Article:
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Metals Stocks: Gold prices end higher, bobbing between gains and losses after Fed decision


Gold prices settled higher on Wednesday to recoup some of the losses they suffered a day earlier, then seesawed between losses and gains after the Federal Reserve’s policy-setting committee announced the largest interest-rate increase in nearly 30 years.

Price action

August gold


rose $6.10, or 0.3%, to settle at $1,819.60 an ounce on Comex, recouping part of Tuesday’s 1% decline. It traded at $1,822.10 in electronic trading shorty after the Fed announcement.

July silver


tacked on 47 cents, or 2.2%, to $21.42 per ounce.

July platinum

climbed by $13.90, or 1.5%, to $924.60 per ounce.

September palladium

gained $54.10, or 3%, to $1,834.30 an ounce.

July copper

settled at $4.1635 a pound, up a penny, or 0.2%

What analysts are saying

About a half hour after gold futures prices settled on Wednesday, the Fed said it would hike the federal-funds target rate by three-quarters of a percentage point to between 1.5% and 1.75%. In its “dot-plot forecast,” the Fed said it planned to raise its benchmark interest rate to a mid-range of 3.4% by the end of this year and to 3.8% by the end of 2023.

Gold prices had settled higher ahead of the decision, rebounding a bit from Tuesday’s 1% decline, then bobbed between losses and gains shortly after the Fed announcement.

“The driving force moving gold prices is inflation expectations, Jeff Klearman, Portfolio Manager at GraniteShares, told MarketWatch in an email after the rate decision. “While the Fed will act to increase rates…the uncertainty surrounding inflation expectations take precedence, despite a 75 [basis point] increase in the Fed funds target rates.”

And “as rates are raised, expectations of recession and falling stock prices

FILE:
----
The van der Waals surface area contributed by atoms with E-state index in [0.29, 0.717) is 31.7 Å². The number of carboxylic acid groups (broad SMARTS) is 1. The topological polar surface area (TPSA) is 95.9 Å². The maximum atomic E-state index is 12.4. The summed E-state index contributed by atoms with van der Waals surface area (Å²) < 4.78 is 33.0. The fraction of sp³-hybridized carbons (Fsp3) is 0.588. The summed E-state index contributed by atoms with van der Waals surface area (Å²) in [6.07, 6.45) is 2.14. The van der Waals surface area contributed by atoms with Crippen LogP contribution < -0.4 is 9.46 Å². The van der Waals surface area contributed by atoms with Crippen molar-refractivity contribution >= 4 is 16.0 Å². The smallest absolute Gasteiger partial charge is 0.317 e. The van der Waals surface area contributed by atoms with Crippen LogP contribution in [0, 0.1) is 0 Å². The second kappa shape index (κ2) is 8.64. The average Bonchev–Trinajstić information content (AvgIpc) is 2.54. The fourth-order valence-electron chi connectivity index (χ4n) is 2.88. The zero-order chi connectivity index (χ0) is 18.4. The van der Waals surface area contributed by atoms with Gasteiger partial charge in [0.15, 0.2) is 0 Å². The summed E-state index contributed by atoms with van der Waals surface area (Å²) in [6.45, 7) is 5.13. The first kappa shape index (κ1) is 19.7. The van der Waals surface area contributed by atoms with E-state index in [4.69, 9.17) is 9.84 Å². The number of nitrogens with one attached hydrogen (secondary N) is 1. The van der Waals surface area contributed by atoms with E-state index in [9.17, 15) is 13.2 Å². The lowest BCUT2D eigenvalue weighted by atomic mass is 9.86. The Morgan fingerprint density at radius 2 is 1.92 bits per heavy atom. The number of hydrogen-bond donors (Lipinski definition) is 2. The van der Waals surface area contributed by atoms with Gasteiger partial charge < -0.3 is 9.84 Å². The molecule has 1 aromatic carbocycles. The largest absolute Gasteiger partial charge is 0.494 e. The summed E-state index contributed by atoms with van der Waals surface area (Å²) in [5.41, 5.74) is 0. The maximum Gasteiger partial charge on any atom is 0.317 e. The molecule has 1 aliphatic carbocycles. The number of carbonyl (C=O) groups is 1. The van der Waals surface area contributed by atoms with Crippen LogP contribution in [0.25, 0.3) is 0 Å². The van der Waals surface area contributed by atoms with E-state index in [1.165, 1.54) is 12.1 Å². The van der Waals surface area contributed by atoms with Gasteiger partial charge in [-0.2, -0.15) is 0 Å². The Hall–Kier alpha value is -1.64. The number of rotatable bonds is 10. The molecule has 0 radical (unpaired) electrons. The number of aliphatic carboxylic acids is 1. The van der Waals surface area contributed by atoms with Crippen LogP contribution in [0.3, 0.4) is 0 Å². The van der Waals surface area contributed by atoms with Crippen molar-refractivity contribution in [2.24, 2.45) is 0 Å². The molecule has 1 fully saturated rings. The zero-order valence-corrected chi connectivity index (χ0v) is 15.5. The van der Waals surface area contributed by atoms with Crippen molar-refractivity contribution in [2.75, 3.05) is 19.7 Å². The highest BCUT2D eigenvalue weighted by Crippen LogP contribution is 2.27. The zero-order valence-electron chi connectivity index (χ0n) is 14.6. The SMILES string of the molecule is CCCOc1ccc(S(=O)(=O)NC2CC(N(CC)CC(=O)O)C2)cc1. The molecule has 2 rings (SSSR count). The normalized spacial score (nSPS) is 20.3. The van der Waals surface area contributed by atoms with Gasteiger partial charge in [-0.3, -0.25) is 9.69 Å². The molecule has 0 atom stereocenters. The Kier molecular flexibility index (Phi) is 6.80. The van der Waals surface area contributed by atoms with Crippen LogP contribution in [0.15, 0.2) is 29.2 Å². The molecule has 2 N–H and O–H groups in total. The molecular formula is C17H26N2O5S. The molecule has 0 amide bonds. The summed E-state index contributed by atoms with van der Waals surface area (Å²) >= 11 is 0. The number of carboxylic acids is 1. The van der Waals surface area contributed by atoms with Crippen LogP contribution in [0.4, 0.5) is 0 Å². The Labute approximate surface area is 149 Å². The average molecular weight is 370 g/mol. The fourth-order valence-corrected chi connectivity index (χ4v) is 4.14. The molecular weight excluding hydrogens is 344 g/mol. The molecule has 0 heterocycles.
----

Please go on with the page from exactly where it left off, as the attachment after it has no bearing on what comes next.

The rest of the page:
increase, both of which are supportive of gold prices,” he said.

Strategists at Commerzbank said Wednesday that gold has been recovering on the back of a weaker U.S. dollar during Wednesday’s New York session.

The ICE U.S. Dollar Index,

a measure of the dollar’s performance against a basket of its rivals, was little changed following the Fed announcement, after trading between a high of 105.788 and a low of 104.713 Wednesday. U.S. Treasury yields

moved lower, with the 10-year down5 basis points to 3.4301%. Benchmark U.S. stock indexes traded higher.

With the latest Fed decision out of the way, the focus for gold trader and investors will mostly remain the same — “closely watching inflation and economic data to see if the actions taken by the Fed are providing sought-after results, or if
adjustments still need to be made,” said Klearman.

Peter Spina, president and chief executive officer at, said gold has “very limited downside” from here, and continues to “build a strong floor around these prices to keep pushing higher towards $2,000.”

“G old has “very limited downside” from here, and continues to “build a strong floor around these prices to keep pushing higher towards $2,000.” ”

— Peter Spina,

He still believes gold is “set-up for a move to $2,000 and beyond” in the third or fourth this year.

“Global central banks will not be able to get hold of inflation without crashing their economies,” he told MarketWatch. “The risks and fears are growing. Gold is in a perfect place here to benefit from the many problems we are facing.”

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